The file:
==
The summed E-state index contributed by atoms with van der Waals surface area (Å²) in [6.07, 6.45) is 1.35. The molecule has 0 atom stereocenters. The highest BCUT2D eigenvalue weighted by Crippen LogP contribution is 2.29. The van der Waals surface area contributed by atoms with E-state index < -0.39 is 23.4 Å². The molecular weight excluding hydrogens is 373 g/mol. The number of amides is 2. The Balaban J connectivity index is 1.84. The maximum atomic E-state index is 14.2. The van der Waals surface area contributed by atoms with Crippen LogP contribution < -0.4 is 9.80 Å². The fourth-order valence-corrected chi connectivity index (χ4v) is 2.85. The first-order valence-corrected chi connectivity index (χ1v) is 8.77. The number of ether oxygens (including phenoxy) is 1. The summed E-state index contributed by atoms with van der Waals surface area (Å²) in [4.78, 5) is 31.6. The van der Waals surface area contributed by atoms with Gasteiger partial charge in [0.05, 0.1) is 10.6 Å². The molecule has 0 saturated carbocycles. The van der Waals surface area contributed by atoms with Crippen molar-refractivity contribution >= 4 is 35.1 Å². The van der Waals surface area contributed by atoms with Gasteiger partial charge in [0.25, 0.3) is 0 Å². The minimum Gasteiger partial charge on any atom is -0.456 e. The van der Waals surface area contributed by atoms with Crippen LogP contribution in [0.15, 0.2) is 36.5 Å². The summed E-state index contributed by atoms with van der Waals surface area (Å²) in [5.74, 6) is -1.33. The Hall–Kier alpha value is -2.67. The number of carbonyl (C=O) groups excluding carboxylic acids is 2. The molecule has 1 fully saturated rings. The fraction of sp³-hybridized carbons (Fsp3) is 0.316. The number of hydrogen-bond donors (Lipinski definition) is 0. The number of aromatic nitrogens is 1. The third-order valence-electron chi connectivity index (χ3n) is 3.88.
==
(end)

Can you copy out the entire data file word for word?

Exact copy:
The summed E-state index contributed by atoms with van der Waals surface area (Å²) in [6.07, 6.45) is 1.35. The molecule has 0 atom stereocenters. The highest BCUT2D eigenvalue weighted by Crippen LogP contribution is 2.29. The van der Waals surface area contributed by atoms with E-state index < -0.39 is 23.4 Å². The molecular weight excluding hydrogens is 373 g/mol. The number of amides is 2. The Balaban J connectivity index is 1.84. The maximum atomic E-state index is 14.2. The van der Waals surface area contributed by atoms with Crippen LogP contribution < -0.4 is 9.80 Å². The fourth-order valence-corrected chi connectivity index (χ4v) is 2.85. The first-order valence-corrected chi connectivity index (χ1v) is 8.77. The number of ether oxygens (including phenoxy) is 1. The summed E-state index contributed by atoms with van der Waals surface area (Å²) in [4.78, 5) is 31.6. The van der Waals surface area contributed by atoms with Gasteiger partial charge in [0.05, 0.1) is 10.6 Å². The molecule has 0 saturated carbocycles. The van der Waals surface area contributed by atoms with Crippen molar-refractivity contribution >= 4 is 35.1 Å². The van der Waals surface area contributed by atoms with Gasteiger partial charge in [0.25, 0.3) is 0 Å². The minimum Gasteiger partial charge on any atom is -0.456 e. The van der Waals surface area contributed by atoms with Crippen LogP contribution in [0.15, 0.2) is 36.5 Å². The summed E-state index contributed by atoms with van der Waals surface area (Å²) in [5.74, 6) is -1.33. The Hall–Kier alpha value is -2.67. The number of carbonyl (C=O) groups excluding carboxylic acids is 2. The molecule has 1 fully saturated rings. The fraction of sp³-hybridized carbons (Fsp3) is 0.316. The number of hydrogen-bond donors (Lipinski definition) is 0. The number of aromatic nitrogens is 1. The third-order valence-electron chi connectivity index (χ3n) is 3.88.